interpretation, bearing in mind its remedial character and the legislative purpose.”26
In that regard, Section 2201 has been interpreted “as granting to the district court
the discretion whether to award declaratory relief[.]”27
Plaintiffs argue within their Motion to Remand that the Court should
exercise this discretion under the Declaratory Judgment Act28 and remand this case
28 U.S.C. § 2201.
Interdynamics, Inc. v. Firma Wolf, 698 F.2d 157, 164–65 (3d Cir. 1982) (quoting Dewey &
Almy Chem. Co. v. Am. Anode, Inc., 137 F.2d 68, 69–70 (3d Cir. 1943), cert. denied, 320
U.S. 761 (1943)).
Id. at 167 (citing Bituminous Coal Operators' Ass’n, Inc. v. Int’l Union, United Mine
Workers, 585 F.2d 586, 596 (3d Cir. 1978)).
While Plaintiffs reference the Pennsylvania Declaratory Judgment Act (42 Pa.C.S.A. § 7533)
within their Complaint, the Erie Doctrine nevertheless mandates the application of the
to the Court of Common Pleas of Lycoming County. Defendant in turn argues that
the factors outlined by the United States Court of Appeals for the Third Circuit in
Reifer v. Westport Insurance Corporation29 guiding the exercise of this discretion
do not favor remand.30 Having reviewed the pleadings and the briefs of the parties
on this issue, I agree with Defendant that remand in inappropriate, albeit for
different reasons from those advanced.
While courts have discretion when exercising jurisdiction over a claim
brought under the Declaratory Judgment Act, they nevertheless have a “virtually
unflagging obligation” to exercise jurisdiction over a claim for damages.31 Here,
Plaintiffs’ Complaint contains two claims for relief: one for declaratory judgment
and a second for breach of contract. At issue, therefore, is the level of discretion
Federal Declaratory Judgment Act in diversity cases. Lilac Dev. Grp., LLC v. Hess Corp.,
Civil Action No. 4:15-CV-7547, 2016 WL 3267325, at *3 (D.N.J. June 7, 2016) (citing
Jones v. Sears Roebuck and Co., 301 F.App’x. 276, 281 n. 12 (4th Cir. 2008); Haagen-Dazs
Shoppe Co., Inc. v. Born, 897 F.Supp. 122, 126 (S.D.N.Y. 1995)).
751 F.3d 129, 146 (3d Cir. 2014).
The Third Circuit has specifically directed that district courts should consider several nonexhaustive factors, including:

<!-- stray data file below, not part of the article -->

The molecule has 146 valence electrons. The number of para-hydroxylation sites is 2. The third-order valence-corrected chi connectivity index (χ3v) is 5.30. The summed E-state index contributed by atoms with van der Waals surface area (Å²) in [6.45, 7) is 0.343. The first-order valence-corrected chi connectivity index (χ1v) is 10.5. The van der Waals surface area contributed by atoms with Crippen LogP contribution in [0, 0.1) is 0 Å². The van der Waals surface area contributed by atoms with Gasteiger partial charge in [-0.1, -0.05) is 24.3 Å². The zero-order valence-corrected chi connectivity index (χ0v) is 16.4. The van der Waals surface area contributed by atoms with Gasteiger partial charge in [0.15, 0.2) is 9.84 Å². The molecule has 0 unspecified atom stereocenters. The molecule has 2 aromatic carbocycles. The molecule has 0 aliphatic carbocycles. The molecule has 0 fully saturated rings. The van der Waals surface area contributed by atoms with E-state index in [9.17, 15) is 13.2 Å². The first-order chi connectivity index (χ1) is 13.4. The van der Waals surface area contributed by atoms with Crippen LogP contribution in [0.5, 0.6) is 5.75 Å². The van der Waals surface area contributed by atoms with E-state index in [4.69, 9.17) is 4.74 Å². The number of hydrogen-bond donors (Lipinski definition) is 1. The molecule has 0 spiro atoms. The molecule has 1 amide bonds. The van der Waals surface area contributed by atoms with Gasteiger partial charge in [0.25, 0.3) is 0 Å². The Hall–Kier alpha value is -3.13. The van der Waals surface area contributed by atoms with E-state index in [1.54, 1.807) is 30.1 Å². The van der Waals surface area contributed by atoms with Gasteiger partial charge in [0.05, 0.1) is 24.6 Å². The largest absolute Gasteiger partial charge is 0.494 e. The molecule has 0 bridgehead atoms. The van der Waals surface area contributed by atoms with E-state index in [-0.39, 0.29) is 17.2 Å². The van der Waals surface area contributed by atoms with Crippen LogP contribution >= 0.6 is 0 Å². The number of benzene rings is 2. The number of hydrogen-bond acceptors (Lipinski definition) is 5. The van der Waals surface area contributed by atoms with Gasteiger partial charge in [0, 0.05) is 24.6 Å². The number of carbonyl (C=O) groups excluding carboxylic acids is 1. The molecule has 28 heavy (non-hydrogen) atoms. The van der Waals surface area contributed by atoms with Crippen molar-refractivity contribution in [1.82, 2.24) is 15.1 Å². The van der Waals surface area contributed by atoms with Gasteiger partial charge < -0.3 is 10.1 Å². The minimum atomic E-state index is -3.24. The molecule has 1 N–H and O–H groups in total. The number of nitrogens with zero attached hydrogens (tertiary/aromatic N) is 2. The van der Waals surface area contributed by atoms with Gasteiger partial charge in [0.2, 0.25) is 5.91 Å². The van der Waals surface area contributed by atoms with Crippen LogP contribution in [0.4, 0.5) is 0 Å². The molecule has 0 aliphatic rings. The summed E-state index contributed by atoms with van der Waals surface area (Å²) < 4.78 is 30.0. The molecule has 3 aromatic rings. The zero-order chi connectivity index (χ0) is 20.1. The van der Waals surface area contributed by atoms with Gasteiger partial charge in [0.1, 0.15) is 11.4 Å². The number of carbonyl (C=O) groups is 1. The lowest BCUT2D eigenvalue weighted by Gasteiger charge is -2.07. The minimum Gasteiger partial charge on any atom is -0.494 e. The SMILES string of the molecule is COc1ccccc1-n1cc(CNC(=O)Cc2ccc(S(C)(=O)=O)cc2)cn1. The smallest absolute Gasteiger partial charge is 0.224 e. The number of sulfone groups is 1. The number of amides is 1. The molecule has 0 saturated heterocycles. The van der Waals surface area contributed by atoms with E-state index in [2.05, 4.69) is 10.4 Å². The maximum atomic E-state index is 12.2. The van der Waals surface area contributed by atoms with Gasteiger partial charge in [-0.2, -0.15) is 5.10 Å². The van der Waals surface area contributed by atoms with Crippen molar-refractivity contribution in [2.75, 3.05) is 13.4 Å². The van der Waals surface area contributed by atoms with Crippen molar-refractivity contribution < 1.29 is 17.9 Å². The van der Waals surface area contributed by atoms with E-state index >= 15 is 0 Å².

(1) the likelihood that a federal court declaration will resolve the uncertainty of obligation
which gave rise to the controversy; (2) the convenience of the parties; (3) the public
interest in settlement of the uncertainty of obligation; (4) the availability and relative
convenience of other remedies; (5) a general policy of restraint when the same issues are
pending in a state court; (6) avoidance of duplicative litigation; (7) prevention of the use
of the declaratory action as a method of procedural fencing or as a means to provide
another forum in a race for res judicata; and (8) (in the insurance context), an inherent
conflict of interest between an insurer's duty to defend in a state court and its attempt to
characterize that suit in federal court as falling within the scope of a policy exclusion.
Reifer, 751 F.3d at 146.
Colo. River Water Conservation Dist. v. United States, 424 U.S. 800, 817 (1976).
afforded to the Court to decline jurisdiction over an action asserting a mixed
request for declaratory and legal relief.
In Rarick v. Federated Serv. Ins. Co., the Third Circuit recently clarified
“the legal standard a district court must apply when addressing whether it may
decline jurisdiction when both declaratory and legal relief are claimed.”32 The
Honorable Thomas M. Hardiman, writing for the Court, stated the following:
When a complaint contains claims for both legal and declaratory relief, a
district court must determine whether the legal claims are independent of the
declaratory claims. If the legal claims are independent, the court has a
“virtually unflagging obligation” to hear those claims, subject of course